Eating a High-Fiber Diet
Fiber is what gives strength and structure to plants. Most grains, beans, vegetables, and fruits contain fiber. Foods rich in fiber are often low in calories and fat, and they fill you up more. They may also reduce your risks for certain health problems. To find out the amount of fiber in canned, packaged, or frozen foods, read the "Nutrition Facts" label. It tells you how much fiber is in a serving.
Types of Fiber and Their Benefits
There are two types of fiber: insoluble and soluble. They both aid digestion and help you maintain a healthy weight.
Insoluble fiber. This is found in whole grains, cereals, certain fruits and vegetables (such as apple skin, corn, and carrots). Insoluble fiber may prevent constipation and reduce the risk of certain types of cancer.
Soluble fiber. This type of fiber is in oats, beans, and certain fruits and vegetables (such as strawberries and peas). Soluble fiber can reduce cholesterol (which may help lower the risk of heart disease), and helps control blood sugar levels.
Look for High-Fiber Foods
Whole-grain breads and cereals. Try to eat 6-8 ounces a day. Include wheat and oat bran cereals, whole-wheat muffins or toast, and corn tortillas in your meals.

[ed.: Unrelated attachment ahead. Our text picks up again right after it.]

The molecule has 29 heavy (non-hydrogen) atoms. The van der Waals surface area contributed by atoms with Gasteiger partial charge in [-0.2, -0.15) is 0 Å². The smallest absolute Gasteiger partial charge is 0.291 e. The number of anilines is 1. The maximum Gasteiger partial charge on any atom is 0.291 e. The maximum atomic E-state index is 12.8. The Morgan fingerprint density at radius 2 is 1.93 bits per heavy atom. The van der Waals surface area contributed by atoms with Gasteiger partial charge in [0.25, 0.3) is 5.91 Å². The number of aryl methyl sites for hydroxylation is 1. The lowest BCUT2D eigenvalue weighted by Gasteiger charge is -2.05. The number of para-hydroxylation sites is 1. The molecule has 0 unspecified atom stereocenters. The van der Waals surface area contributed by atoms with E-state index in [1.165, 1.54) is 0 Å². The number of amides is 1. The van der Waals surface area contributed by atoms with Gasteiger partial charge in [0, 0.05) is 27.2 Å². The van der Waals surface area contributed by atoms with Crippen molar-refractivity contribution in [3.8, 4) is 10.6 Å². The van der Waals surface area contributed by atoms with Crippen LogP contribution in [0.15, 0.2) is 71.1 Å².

Fruits. Try to eat 2 cups a day. Apples, oranges, strawberries, pears, and bananas are good sources. (Note: Fruit juice is low in fiber.)
Vegetables. Try to eat 3 cups a day. Add asparagus, carrots, broccoli, peas, and corn to your meals.
Legumes (beans). One cup of cooked lentils gives you over 15 grams of fiber. Try navy beans, lentils, and chickpeas.
Seeds. A small handful of seeds gives you about 3 grams of fiber. Try sunflower seeds.
Keep Track of Your Fiber
A healthy diet includes 31 grams of fiber a day if you have a 2,000-calorie diet. Keep track of how much fiber you eat. Start by reading food labels. Then eat a variety of foods high in fiber. Ask your doctor about supplemental fiber products.